Although they bring fear, pain, and uncertainty, recessions and depressions are a normal part of the business cycle. Below we will explain what they are, what causes them, how they are harmed-and how they can help.
- People are often afraid of economic recession, and even more worried about economic depression.
- During these recessions, the economy has slowed, unemployment has risen, and companies have closed down.
- However, the economic downturn may also bring benefits, removing underperforming companies and offering the lowest asset sales prices.
- Inappropriate government policies may reduce or eliminate many of the benefits of recession.
What is an economic depression?
What is a recession?
Let’s start with recession. Broadly speaking, a recession is defined as two or more consecutive quarters of negative economic growth. The most commonly used measure is real gross domestic product (GDP). The National Bureau of Economic Research (NBER) standards are more detailed, including employment levels, real income, retail sales, and industrial output. Economic recessions are usually characterized by disasters in the banking, trade, and manufacturing industries, as well as falling prices, extremely tight credit, low investment, rising bankruptcies, and high unemployment.
A recession is a large-scale, widespread decline in many economic performance indicators that lasts for at least a few quarters.
Many factors can lead to a slowdown in economic activity, including financial sector problems or economic shocks, such as the extreme isolation policy in 2020 that leads to supply chain disruption. However, the term recession is particularly applicable to the down phase of repeated up cycles and the decline in economic activity. Over the years, economists have put forward many theories to explain why the economy experiences these irregular but somewhat wavy patterns of expansion and contraction.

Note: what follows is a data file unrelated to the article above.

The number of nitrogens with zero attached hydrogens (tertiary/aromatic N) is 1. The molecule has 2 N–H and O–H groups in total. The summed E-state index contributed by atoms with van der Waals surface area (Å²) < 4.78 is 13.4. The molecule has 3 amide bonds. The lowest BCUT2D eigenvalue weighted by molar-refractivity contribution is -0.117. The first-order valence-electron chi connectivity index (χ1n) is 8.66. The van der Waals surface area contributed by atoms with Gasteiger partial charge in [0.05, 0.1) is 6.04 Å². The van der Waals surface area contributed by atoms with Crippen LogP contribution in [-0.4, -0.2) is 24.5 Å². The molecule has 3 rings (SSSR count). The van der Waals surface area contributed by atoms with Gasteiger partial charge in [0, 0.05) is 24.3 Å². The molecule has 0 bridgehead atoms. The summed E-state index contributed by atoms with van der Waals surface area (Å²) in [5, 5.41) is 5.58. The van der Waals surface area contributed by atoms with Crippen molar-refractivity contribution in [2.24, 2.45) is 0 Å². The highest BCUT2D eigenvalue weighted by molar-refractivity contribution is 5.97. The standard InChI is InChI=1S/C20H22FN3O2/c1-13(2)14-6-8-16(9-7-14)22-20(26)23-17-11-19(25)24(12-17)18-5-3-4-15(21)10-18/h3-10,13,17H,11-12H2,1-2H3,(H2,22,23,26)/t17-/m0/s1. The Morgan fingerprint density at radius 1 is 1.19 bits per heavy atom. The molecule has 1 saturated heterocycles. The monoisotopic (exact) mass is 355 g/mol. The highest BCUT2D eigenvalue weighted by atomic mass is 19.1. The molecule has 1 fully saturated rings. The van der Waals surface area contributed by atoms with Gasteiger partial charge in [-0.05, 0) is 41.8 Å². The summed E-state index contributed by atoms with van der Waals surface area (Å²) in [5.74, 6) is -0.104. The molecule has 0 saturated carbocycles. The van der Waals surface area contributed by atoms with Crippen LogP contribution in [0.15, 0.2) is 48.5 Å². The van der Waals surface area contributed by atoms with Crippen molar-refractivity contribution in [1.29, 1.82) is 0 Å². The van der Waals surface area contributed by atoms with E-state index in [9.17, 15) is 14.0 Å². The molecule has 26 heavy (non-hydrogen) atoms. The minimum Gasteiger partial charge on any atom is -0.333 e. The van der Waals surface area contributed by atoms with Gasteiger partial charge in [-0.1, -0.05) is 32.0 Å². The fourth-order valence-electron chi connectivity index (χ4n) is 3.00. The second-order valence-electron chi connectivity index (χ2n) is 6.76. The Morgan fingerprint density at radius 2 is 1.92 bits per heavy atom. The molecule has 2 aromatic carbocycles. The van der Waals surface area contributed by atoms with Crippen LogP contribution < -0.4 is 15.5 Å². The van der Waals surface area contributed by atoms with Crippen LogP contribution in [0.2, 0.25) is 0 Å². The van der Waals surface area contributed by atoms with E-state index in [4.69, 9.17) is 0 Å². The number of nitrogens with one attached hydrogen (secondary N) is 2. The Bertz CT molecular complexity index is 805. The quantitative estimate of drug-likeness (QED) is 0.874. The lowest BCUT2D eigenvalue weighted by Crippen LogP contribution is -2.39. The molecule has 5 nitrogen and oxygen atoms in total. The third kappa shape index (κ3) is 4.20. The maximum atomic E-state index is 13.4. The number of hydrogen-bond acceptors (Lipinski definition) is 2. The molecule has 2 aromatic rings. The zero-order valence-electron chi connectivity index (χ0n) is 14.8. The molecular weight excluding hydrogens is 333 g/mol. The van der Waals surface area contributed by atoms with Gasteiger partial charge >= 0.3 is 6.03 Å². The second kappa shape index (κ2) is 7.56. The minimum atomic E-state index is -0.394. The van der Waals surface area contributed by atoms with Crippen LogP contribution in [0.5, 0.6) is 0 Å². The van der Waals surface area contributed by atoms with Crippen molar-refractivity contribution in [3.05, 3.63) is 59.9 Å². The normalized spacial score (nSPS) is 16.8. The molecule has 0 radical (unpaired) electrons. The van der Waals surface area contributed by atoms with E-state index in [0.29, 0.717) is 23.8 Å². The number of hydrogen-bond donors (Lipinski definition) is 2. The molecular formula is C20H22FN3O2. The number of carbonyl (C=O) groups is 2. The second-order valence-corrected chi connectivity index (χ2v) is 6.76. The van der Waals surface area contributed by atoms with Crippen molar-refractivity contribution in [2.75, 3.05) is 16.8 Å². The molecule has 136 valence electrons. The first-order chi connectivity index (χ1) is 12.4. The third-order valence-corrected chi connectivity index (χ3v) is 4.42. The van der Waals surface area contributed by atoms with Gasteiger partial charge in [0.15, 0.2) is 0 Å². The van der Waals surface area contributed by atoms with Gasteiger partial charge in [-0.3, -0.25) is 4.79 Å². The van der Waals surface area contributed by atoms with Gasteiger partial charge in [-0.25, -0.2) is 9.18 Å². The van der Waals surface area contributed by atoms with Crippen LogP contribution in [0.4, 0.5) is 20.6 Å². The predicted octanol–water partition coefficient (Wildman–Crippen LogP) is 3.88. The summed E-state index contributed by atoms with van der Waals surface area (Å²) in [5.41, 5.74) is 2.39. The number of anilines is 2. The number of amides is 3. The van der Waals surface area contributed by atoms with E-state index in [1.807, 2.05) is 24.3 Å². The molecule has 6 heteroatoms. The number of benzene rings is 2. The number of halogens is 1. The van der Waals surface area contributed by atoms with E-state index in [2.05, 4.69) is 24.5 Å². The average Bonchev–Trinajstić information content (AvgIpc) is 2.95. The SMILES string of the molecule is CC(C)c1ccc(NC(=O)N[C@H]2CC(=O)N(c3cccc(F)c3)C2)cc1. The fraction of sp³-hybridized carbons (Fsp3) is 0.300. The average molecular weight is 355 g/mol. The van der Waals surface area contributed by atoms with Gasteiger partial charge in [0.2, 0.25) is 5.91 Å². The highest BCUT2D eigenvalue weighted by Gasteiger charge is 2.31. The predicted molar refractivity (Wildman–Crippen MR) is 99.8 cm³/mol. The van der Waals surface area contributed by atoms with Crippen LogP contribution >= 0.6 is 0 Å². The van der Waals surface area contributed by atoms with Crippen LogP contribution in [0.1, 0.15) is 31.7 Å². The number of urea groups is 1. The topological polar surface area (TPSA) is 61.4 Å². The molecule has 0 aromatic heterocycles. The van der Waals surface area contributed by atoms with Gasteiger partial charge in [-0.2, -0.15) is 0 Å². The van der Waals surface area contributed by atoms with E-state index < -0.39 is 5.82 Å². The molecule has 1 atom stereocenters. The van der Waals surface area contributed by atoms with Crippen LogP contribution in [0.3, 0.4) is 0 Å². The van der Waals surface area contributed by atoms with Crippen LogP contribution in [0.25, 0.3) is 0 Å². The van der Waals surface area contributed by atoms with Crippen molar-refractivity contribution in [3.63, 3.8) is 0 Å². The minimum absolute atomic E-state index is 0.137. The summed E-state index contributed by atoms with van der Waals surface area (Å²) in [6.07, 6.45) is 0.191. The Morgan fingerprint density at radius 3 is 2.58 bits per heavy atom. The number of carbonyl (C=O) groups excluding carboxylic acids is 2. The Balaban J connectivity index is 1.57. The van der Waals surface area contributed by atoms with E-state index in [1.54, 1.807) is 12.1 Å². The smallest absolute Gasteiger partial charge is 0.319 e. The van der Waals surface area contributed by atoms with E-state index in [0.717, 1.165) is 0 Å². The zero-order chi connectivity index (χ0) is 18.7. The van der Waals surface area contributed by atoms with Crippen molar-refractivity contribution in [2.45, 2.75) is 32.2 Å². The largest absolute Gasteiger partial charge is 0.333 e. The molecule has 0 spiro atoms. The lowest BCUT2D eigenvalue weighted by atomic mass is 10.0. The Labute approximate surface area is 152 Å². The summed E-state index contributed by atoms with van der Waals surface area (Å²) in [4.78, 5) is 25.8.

According to the National Bureau of Economic Research, the United States has experienced 33 recessions since 1857, with a duration ranging from six months (January 1980 to July 1980) to 65 months (October 1873 to 1879) March) varies. The average contraction lasted 17.5 months, but since 1945, the duration has been significantly reduced, with an average of 11.1 months.
What is depression?
Depression is more serious than normal recession, and its effects can last for several years. Therefore, it is a challenge for consumers and businesses to survive the depression.
In the United States, the most famous example is the Great Depression of the 1930s. This term actually refers to two official recessions, during which the economy did not return to its pre-recession peak, and then fell back into recession. The first occurred from August 1929 to March 1933, during which GDP fell by 33%. The second time was from May 1937 to June 1938, during which GDP fell by 18%.
The negative effects of the recession
Economic recessions and depressions have both negative and positive effects, and understanding them is one of the best ways to survive the downturn. Let me talk about the negative effects first: